# M. Ram Murty's proof of Cohn's Irreducibility criteria.

I am reading 'Prime numbers and Irreducible polynomials' by Prof. M. Ram Murty, where he gives a proof of Cohn's Irreducibility theorem. I am posting the proof first and then will ask my questions.

Theorem: Let $$b>2$$ and let $$p$$ be a prime expanded as $$p=a_nb^n+a_{n-1}b^{n-1}+\cdots+a_1b+a_0 \ \ \text{where} \ \ \ 0 \le a_i \le b-1.$$ Then the polynomial $$f(x)=a_nx^n+a_{n-1}x^{n-1}+\cdots+a_1x+a_0$$ is irreducible in $$\mathbb{Q}[X]$$.

In order to prove this theorem a lemma is used, which I state below. The proof of which is given here.

Lemma: Let $$f(x)=a_nx^n+a_{n-1}x^{n-1}+\cdots+a_1x+a_0$$ belong to $$\mathbb{Z}[X]$$. Suppose that $$a_n\ge1, \ a_{n-1}\ge 0 \$$ and $$|a_i|\le H$$ for $$i=0,1,...,n-2,$$ where $$H$$ is some positive constant. Then any complex zero $$\alpha$$ of $$f(x)$$ either has $$\mathfrak{R}(\alpha)\le 0$$ or satisfies $$|\alpha| < \frac{1+\sqrt{1+4H}}{2}$$

Proof: By Gauss lemma it suffices to consider reducibility over $$\mathbb{Z}[X]$$.

If $$f(x)=g(x)h(x)$$ with $$g(x)$$ and $$h(x)$$ noncostant polynomials in $$\mathbb{Z}[X]$$, then $$f(b)=p \implies \ \ \text{either} \ \ g(b)=\pm1 \ \ \text{or} \ \ h(b)=\pm1.$$ WLOG assume $$g(b)=\pm1$$. Now $$g$$ is of the form $$g(x)=c\prod_i(x-\alpha_i)$$ where $$\alpha_i$$ range over a certain subset of the zeros of $$f$$ and $$c$$ is the leading coefficient of $$g(x)$$.

By the lemma, every zero $$\alpha$$ of $$f$$ either has nonpositive real part or has an absolute value less than

$$\frac{1+\sqrt{1+4(b-1)}}{2}$$

In the former case, we simply have $$|b-\alpha|\ge b$$. In the latter case, the fact that $$b$$ is atleast 3 gives

$$|\alpha| < \frac{1+\sqrt{1+4(b-1)}}{2} \le b-1$$ In particular, $$|b-\alpha_i|>1$$ for each $$i$$, from which we deduce that $$g(b)>1$$. Contradiction!

I have the following questions:

1. The author states that the proof breaks down for $$b=2$$. I cannot find how. Can someone please tell me how?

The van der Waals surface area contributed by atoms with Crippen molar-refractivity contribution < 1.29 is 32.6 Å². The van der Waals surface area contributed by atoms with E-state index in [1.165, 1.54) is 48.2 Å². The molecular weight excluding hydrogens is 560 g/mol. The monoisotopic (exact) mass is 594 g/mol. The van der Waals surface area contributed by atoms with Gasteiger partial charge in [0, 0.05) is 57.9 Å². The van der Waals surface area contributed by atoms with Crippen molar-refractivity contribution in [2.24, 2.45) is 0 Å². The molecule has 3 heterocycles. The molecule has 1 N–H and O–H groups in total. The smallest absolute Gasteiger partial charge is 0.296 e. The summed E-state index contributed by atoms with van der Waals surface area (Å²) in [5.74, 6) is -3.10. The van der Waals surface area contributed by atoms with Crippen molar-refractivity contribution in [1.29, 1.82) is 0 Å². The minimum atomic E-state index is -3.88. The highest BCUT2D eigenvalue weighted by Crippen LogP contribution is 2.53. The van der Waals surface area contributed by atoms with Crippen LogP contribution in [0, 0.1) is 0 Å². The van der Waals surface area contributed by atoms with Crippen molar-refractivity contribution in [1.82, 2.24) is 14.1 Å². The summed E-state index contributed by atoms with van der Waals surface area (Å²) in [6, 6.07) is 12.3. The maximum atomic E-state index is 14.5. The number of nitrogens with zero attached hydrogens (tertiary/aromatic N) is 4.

2. In this inequality below, used in the last part of the proof: $$\frac{1+\sqrt{1+4(b-1)}}{2} \le b-1$$ does equality ever holds?

Edit:

3. How do we get the inequality $$\frac{1+\sqrt{1+4(b-1)}}{2} \le b-1 ?$$

My thoughts for it is as follows:

If we consider the polynomial $$x^2-x-(b-1)$$. It has 2 roots $$x_1=\frac{1+\sqrt{1+4(b-1)}}{2} \ \ \text{and} \ \ x_2=\frac{1-\sqrt{1+4(b-1)}}{2}$$ with $$x_1x_2=-(b-1)$$. Now note that since $$b \ge 3$$ we have both $$|x_1|\ge 1$$ and $$|x_2|\ge 1$$. Hence $$x_1=|x_1| \le |x_1x_2|=b-1$$

Are the above line of arguments correct?

• question 2 is a simple algebra problem. Replace the inequality with an equality and solve for $b$. You will find a single solution. Jun 30, 2021 at 22:45
• And for question 1, that same inequality fails. $\frac{1+\sqrt{5}}2 \not\le 1$. Jun 30, 2021 at 22:50
• @PaulSinclair : Thankyou for clearing my doubts. I have edited and added a question. I have also added my views on it. If possible, please see and tell if it is ok? Jul 1, 2021 at 0:12

## 1 Answer

Your proof for (3) is good.

But it might be more illuminative to isolate the square root: $$\sqrt{4b-3} = \sqrt{1 + 4(b-1)} \le 2b - 3$$ If $$b \ge \frac 32$$, then both sides are non-negative, Since $$f(x) =x^2$$ is a strictly increasing function on the non-negative numbers, we can square both sides without changing the inequality: $$4b-2 \le (2b-3)^2\\0 \le 4b^2 - 16b + 12\\0\le 4(b-1)(b-3)$$ Which for $$b\ge \frac 32$$ is true exactly when $$b \ge 3$$.

Since every step taken is reversible, this tells us

• For $$b \in \left[\frac 32,1\right), \frac{1+\sqrt{1+4(b-1)}}{2} > b-1$$
• For $$b = 3, \frac{1+\sqrt{1+4(b-1)}}{2} = b-1$$
• For $$b > 3, \frac{1+\sqrt{1+4(b-1)}}{2} \le b-1$$

Below $$\frac 32$$, a slightly different calculation is needed.